The night before last was St Agnes’ Eve, which is another way of saying that yesterday was the feast of St Agnes. We have mentioned St Agnes before in these virtual pages (purity, exposure in a brothel, lambs, decapitation, burning). This year I am remembering how decades ago when I was a student at Milton Academy Girls Upper School (MAGUS) our entire class recited, in unison, Keats poem, St Agnes' Eve. All 42 stanzas. As I recalled this, as certain never-to-be-forgotten lines ran through my mind
ST. AGNES’ Eve—Ah, bitter chill it was!
The owl, for all his feathers, was a-cold;
The hare limp’d trembling through the frozen grass,
They told her how, upon St. Agnes’ Eve,
Young virgins might have visions of delight,
And soft adorings from their loves receive
Upon the honey’d middle of the night,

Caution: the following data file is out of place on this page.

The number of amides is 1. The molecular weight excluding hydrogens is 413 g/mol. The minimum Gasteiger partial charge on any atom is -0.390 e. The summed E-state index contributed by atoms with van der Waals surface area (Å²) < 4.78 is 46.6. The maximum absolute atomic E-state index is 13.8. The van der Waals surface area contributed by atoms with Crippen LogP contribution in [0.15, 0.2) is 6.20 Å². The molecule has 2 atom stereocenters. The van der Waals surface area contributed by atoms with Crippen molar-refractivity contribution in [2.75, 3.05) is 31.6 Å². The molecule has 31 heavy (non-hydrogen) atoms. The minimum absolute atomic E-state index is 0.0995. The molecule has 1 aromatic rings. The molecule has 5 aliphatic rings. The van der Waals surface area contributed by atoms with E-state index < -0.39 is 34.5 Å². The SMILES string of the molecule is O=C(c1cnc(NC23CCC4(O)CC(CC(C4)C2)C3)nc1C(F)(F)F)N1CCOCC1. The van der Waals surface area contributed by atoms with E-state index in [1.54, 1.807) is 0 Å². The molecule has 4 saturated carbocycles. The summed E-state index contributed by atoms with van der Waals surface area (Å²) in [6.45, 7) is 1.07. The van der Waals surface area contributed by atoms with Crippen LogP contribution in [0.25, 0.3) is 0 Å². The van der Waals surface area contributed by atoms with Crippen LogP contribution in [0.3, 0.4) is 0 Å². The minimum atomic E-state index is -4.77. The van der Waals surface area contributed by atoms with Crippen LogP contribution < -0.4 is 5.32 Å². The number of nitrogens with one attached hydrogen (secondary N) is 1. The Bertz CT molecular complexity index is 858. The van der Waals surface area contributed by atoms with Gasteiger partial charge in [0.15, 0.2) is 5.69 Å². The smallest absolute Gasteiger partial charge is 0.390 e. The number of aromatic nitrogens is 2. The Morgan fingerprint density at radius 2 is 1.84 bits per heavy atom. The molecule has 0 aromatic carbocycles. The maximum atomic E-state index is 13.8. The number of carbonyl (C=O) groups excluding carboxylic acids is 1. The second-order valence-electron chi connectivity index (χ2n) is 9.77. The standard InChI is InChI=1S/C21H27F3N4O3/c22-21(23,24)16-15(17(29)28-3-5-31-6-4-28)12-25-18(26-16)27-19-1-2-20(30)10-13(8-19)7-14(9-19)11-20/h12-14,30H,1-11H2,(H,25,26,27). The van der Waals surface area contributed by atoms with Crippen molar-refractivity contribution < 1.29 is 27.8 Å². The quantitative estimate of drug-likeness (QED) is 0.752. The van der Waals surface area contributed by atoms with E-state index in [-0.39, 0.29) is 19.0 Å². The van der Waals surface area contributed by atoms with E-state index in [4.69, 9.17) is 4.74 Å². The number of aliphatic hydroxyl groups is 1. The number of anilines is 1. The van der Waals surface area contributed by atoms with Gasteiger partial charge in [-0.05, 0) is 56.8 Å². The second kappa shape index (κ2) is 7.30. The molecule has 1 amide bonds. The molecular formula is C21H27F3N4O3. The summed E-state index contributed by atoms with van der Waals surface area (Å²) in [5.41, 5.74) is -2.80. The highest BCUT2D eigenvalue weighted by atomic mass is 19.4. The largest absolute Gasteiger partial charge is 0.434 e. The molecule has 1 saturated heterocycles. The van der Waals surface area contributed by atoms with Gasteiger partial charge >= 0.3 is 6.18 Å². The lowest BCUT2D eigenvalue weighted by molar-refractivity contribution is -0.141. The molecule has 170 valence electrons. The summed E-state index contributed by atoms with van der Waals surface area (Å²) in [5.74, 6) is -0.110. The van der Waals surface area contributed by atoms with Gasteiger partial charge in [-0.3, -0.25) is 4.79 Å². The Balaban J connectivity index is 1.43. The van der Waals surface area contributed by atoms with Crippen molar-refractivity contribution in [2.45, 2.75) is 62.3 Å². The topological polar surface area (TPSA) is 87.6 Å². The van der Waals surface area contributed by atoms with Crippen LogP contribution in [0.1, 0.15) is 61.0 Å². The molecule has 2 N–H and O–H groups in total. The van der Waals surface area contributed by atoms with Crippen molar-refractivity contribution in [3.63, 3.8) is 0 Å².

If ceremonies due they did aright; 50
As, supperless to bed they must retire,
And couch supine their beauties, lily white;
Nor look behind, nor sideways, but require
Of Heaven with upward eyes for all that they desire.,
it struck me as an odd choice of performance poetry for a gaggle of barely-adolescent girls. The poem refers to the legend that on that night, young girls – virgins of course – go to be superless and naked, and they will dream of their husbands to be.
Keats tells of Madeline who sets out to do just this, while her beloved Porphyro hides in the closet (with the classic collusion of the trusty nursemaid) and presents himself in the flesh. Thinking he is but a dream’s phantasm, Madeline takes him to her bed and they do the deed; waking & realizing what has transpired, they run off together. So much for virginity.
Ten years later my sister was a student at Milton, and sadly, the 8th grade girls no longer recited St Agnes’ Eve at assembly. I wonder why.
Eve of St Agnes by Millais
And then we have the honey’d middle of the night, a designation that I did not appreciate in my callow youth for its sticky sweet allusions. I also note that to call the middle of the night honey’d is to not suffer from insomnia.